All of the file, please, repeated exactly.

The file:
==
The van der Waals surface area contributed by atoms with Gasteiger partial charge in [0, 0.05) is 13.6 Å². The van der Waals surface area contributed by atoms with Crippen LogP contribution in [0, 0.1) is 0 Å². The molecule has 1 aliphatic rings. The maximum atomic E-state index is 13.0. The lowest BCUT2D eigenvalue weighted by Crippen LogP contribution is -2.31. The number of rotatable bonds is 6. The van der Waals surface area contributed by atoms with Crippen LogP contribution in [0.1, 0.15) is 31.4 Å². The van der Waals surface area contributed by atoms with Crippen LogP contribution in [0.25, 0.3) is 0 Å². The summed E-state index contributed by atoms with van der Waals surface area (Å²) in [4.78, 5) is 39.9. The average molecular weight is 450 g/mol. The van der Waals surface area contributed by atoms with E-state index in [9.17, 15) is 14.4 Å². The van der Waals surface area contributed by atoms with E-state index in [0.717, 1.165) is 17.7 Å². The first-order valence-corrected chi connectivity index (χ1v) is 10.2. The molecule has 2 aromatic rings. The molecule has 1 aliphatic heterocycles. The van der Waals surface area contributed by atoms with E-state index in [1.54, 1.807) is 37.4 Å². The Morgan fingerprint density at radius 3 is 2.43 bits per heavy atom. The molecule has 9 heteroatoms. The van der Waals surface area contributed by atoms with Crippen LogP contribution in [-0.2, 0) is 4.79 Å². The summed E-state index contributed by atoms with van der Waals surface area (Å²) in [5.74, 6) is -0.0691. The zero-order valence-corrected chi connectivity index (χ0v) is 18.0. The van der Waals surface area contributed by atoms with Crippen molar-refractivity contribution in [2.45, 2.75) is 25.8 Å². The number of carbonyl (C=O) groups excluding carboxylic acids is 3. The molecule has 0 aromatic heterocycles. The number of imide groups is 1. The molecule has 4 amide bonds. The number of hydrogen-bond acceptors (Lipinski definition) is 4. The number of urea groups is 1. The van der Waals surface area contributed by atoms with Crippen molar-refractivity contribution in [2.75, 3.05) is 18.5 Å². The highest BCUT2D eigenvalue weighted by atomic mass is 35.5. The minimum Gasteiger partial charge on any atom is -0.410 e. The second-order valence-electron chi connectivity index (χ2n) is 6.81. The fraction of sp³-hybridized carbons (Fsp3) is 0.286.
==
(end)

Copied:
The van der Waals surface area contributed by atoms with Gasteiger partial charge in [0, 0.05) is 13.6 Å². The van der Waals surface area contributed by atoms with Crippen LogP contribution in [0, 0.1) is 0 Å². The molecule has 1 aliphatic rings. The maximum atomic E-state index is 13.0. The lowest BCUT2D eigenvalue weighted by Crippen LogP contribution is -2.31. The number of rotatable bonds is 6. The van der Waals surface area contributed by atoms with Crippen LogP contribution in [0.1, 0.15) is 31.4 Å². The van der Waals surface area contributed by atoms with Crippen LogP contribution in [0.25, 0.3) is 0 Å². The summed E-state index contributed by atoms with van der Waals surface area (Å²) in [4.78, 5) is 39.9. The average molecular weight is 450 g/mol. The van der Waals surface area contributed by atoms with E-state index in [9.17, 15) is 14.4 Å². The van der Waals surface area contributed by atoms with E-state index in [0.717, 1.165) is 17.7 Å². The first-order valence-corrected chi connectivity index (χ1v) is 10.2. The molecule has 2 aromatic rings. The molecule has 1 aliphatic heterocycles. The van der Waals surface area contributed by atoms with E-state index in [1.54, 1.807) is 37.4 Å². The Morgan fingerprint density at radius 3 is 2.43 bits per heavy atom. The molecule has 9 heteroatoms. The van der Waals surface area contributed by atoms with Crippen LogP contribution in [-0.2, 0) is 4.79 Å². The summed E-state index contributed by atoms with van der Waals surface area (Å²) in [5.74, 6) is -0.0691. The zero-order valence-corrected chi connectivity index (χ0v) is 18.0. The van der Waals surface area contributed by atoms with Crippen molar-refractivity contribution in [2.45, 2.75) is 25.8 Å². The number of carbonyl (C=O) groups excluding carboxylic acids is 3. The molecule has 0 aromatic heterocycles. The number of imide groups is 1. The molecule has 4 amide bonds. The number of hydrogen-bond acceptors (Lipinski definition) is 4. The number of urea groups is 1. The van der Waals surface area contributed by atoms with Crippen molar-refractivity contribution in [2.75, 3.05) is 18.5 Å². The highest BCUT2D eigenvalue weighted by atomic mass is 35.5. The minimum Gasteiger partial charge on any atom is -0.410 e. The second-order valence-electron chi connectivity index (χ2n) is 6.81. The fraction of sp³-hybridized carbons (Fsp3) is 0.286.